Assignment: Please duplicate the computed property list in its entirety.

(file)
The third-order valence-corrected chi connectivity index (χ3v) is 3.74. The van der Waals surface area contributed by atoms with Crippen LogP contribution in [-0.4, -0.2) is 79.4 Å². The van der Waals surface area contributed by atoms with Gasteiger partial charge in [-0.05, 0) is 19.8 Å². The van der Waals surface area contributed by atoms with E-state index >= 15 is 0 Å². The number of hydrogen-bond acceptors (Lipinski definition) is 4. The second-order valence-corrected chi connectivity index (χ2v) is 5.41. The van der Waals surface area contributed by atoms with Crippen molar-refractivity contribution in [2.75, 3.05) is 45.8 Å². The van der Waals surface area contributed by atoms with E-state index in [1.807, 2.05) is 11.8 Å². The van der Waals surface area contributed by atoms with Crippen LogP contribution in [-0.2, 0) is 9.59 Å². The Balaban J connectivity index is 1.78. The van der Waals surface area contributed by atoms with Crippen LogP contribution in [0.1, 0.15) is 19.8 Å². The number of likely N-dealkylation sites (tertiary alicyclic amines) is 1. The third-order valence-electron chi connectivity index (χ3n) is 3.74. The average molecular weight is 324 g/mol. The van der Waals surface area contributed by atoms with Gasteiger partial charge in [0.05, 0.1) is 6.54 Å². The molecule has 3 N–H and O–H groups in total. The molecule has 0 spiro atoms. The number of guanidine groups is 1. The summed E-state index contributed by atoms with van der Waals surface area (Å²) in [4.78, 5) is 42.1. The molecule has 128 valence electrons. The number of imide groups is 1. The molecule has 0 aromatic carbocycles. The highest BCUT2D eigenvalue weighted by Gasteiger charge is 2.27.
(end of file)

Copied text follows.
The third-order valence-corrected chi connectivity index (χ3v) is 3.74. The van der Waals surface area contributed by atoms with Crippen LogP contribution in [-0.4, -0.2) is 79.4 Å². The van der Waals surface area contributed by atoms with Gasteiger partial charge in [-0.05, 0) is 19.8 Å². The van der Waals surface area contributed by atoms with E-state index >= 15 is 0 Å². The number of hydrogen-bond acceptors (Lipinski definition) is 4. The second-order valence-corrected chi connectivity index (χ2v) is 5.41. The van der Waals surface area contributed by atoms with Crippen molar-refractivity contribution in [2.75, 3.05) is 45.8 Å². The van der Waals surface area contributed by atoms with E-state index in [1.807, 2.05) is 11.8 Å². The van der Waals surface area contributed by atoms with Crippen LogP contribution in [-0.2, 0) is 9.59 Å². The Balaban J connectivity index is 1.78. The van der Waals surface area contributed by atoms with Crippen LogP contribution in [0.1, 0.15) is 19.8 Å². The number of likely N-dealkylation sites (tertiary alicyclic amines) is 1. The third-order valence-electron chi connectivity index (χ3n) is 3.74. The average molecular weight is 324 g/mol. The van der Waals surface area contributed by atoms with Gasteiger partial charge in [0.05, 0.1) is 6.54 Å². The molecule has 3 N–H and O–H groups in total. The molecule has 0 spiro atoms. The number of guanidine groups is 1. The summed E-state index contributed by atoms with van der Waals surface area (Å²) in [4.78, 5) is 42.1. The molecule has 128 valence electrons. The number of imide groups is 1. The molecule has 0 aromatic carbocycles. The highest BCUT2D eigenvalue weighted by Gasteiger charge is 2.27.